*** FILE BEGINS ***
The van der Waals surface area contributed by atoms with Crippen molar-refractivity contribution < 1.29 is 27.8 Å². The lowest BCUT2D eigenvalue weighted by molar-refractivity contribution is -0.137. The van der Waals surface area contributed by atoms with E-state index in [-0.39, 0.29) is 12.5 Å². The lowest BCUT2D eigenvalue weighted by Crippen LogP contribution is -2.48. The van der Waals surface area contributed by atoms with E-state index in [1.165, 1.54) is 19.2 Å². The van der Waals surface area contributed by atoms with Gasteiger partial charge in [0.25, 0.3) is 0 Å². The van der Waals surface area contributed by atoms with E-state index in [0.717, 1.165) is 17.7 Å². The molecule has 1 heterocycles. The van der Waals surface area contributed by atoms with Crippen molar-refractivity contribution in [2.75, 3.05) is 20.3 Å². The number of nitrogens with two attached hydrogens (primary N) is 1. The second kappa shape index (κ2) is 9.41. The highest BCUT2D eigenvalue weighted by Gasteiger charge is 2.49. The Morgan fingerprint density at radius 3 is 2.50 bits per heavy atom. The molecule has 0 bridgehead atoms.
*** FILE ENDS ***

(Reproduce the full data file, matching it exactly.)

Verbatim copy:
The van der Waals surface area contributed by atoms with Crippen molar-refractivity contribution < 1.29 is 27.8 Å². The lowest BCUT2D eigenvalue weighted by molar-refractivity contribution is -0.137. The van der Waals surface area contributed by atoms with E-state index in [-0.39, 0.29) is 12.5 Å². The lowest BCUT2D eigenvalue weighted by Crippen LogP contribution is -2.48. The van der Waals surface area contributed by atoms with E-state index in [1.165, 1.54) is 19.2 Å². The van der Waals surface area contributed by atoms with Gasteiger partial charge in [0.25, 0.3) is 0 Å². The van der Waals surface area contributed by atoms with E-state index in [0.717, 1.165) is 17.7 Å². The molecule has 1 heterocycles. The van der Waals surface area contributed by atoms with Crippen molar-refractivity contribution in [2.75, 3.05) is 20.3 Å². The number of nitrogens with two attached hydrogens (primary N) is 1. The second kappa shape index (κ2) is 9.41. The highest BCUT2D eigenvalue weighted by Gasteiger charge is 2.49. The Morgan fingerprint density at radius 3 is 2.50 bits per heavy atom. The molecule has 0 bridgehead atoms.